Warning as norovirus cases soar by 34% in two weeks – the 6 signs you’re infected
NOROVIRUS cases have risen by a third in two weeks, new official data shows.
Cases of winter vomiting were almost double the average for this time of year, according to the UK Health Authority (UKHSA).
In the two weeks leading up to February 12, 708 norovirus infections were reported, compared to an average of 373 typically recorded in the same two weeks prior to the pandemic.
Infections were also up 34 percent from activity over the past two weeks.
The UKHSA recorded 685 infections between January 23 and February 5.
Meanwhile, The Sun reported last week that infections were “significantly higher” than usual at this time of year, with an average of 706 patients hospitalized with norovirus-like symptoms.
“It is likely that unusual norovirus activity will continue throughout the 2022/2023 season,” wrote the UKHSA.
Most cases continued to be recorded in people aged 65 and over.
The UKHSA also said reports of suspected and confirmed norovirus outbreaks in hospitals have also increased compared to previous weeks.
However, these are still below the 5-season average.
Figures from the UKHSA show the magnitude of the bug was “unusually low” from March 2019 to 2020, with cases increasing into 2020/2021.
The 6 norovirus signs to look out for:
Norovirus symptoms come on suddenly and the NHS states the main signs are:
- nausea (nausea)
- nausea (vomiting)
- They can also have a high temperature
- aching arms and legs
Norovirus can spread very easily and you can get it from close contact with someone who has the bug.
Touching your mouth after touching surfaces or objects that have the virus on them can also cause you to get it.
How to protect yourself from the norovirus
Norovirus can be nasty, but there are ways you can prevent yourself and your family from catching the virus.
- Pay special attention to hygiene – wash your hands frequently with soap and water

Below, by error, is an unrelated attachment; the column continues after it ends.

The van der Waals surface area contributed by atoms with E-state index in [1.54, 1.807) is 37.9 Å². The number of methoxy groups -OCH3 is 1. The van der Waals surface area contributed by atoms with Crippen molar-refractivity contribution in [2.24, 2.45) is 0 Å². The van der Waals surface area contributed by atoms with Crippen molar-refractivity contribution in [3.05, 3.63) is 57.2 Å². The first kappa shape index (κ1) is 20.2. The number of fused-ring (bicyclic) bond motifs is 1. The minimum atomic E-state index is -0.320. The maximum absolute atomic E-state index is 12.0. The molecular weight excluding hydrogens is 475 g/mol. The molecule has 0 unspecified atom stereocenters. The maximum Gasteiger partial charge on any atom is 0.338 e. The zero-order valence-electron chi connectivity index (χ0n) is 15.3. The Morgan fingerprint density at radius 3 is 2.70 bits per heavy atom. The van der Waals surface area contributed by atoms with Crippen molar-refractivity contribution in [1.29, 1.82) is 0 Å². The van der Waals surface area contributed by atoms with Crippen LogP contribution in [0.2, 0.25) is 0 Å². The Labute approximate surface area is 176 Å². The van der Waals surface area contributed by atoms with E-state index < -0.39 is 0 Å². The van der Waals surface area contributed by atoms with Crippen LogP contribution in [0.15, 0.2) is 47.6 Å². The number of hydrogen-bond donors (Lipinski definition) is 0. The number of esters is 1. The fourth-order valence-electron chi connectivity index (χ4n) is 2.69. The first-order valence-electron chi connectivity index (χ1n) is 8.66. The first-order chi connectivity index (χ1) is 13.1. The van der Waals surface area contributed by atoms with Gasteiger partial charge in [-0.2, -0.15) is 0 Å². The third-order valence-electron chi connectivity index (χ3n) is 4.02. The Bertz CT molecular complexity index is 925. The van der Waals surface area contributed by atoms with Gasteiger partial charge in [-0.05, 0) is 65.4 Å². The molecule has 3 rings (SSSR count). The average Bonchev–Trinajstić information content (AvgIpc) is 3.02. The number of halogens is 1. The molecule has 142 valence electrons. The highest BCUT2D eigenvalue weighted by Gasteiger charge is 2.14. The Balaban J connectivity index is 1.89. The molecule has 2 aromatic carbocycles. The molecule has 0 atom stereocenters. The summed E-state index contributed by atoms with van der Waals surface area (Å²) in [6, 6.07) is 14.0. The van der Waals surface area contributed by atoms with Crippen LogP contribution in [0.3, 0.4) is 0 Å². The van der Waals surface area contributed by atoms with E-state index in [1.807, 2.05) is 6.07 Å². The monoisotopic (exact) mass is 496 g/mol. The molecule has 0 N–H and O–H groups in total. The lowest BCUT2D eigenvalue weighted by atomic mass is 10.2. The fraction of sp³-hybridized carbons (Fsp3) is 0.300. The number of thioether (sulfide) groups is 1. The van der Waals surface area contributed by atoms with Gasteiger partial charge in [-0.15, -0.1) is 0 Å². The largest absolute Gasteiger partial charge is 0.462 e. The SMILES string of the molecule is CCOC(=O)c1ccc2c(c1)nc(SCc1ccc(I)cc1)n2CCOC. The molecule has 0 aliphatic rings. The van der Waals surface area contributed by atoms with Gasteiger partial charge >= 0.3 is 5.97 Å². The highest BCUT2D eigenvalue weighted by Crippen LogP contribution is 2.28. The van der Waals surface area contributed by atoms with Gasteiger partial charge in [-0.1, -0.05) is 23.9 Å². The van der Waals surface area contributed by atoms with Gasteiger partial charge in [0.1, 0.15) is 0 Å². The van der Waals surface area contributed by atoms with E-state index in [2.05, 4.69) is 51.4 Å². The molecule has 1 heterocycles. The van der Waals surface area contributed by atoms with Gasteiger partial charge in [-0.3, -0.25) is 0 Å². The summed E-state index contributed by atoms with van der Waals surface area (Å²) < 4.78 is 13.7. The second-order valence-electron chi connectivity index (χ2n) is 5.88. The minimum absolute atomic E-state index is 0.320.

- Avoid close contact with people who are obviously ill
If you or members of your household are ill:
- Try to keep people with symptoms away from others until the illness has cleared for at least 48 hours
- Clean Frequently – Disinfect any potentially contaminated surfaces or items with a bleach-based household cleaner or a combination of bleach and water. This includes toilets, faucets, telephones, doorknobs and kitchen surfaces
- Wash contaminated clothing or bedding with detergent at high temperature (60°C).
- Do not allow anyone who is ill to prepare food for others
- Anyone who has symptoms should drink fluids and stay well hydrated. Consider adding rehydration salts to the water. Eat simple foods (if you manage to eat).
- See a doctor if symptoms don’t improve after 24 hours or if you’re concerned. This is especially important for young children and the elderly as they tend to dehydrate quickly.
Alcohol-based hand gel doesn’t kill norovirus, the NHS guide warns, so frequent hand washing with soapy water is the best way to prevent the spread.
If you or your child has norovirus, you can usually treat it at home. Get enough rest and avoid dehydration by drinking plenty of fluids.
You will usually feel better within 2 to 3 days.
When to call 111
The NHS advises you to call the helpline if:
- You are worried about your baby younger than 12 months
- Your child stops breastfeeding or bottle-feeding while sick
- You think your child under the age of 5 may be dehydrated – signs of this could be less wet diapers
- You have used rehydration bags but still have signs of dehydration
- You or your child are constantly ill and cannot keep the liquid down
- You or your child has diarrhea that is bloody or starts to bleed from below
- You or your child have diarrhea for more than 7 days or vomiting for more than 2 days
https://www.the-sun.com/health/7471185/warning-as-norovirus-cases-soar-infected/ Warning as norovirus cases soar by 34% in two weeks – the 6 signs you’re infected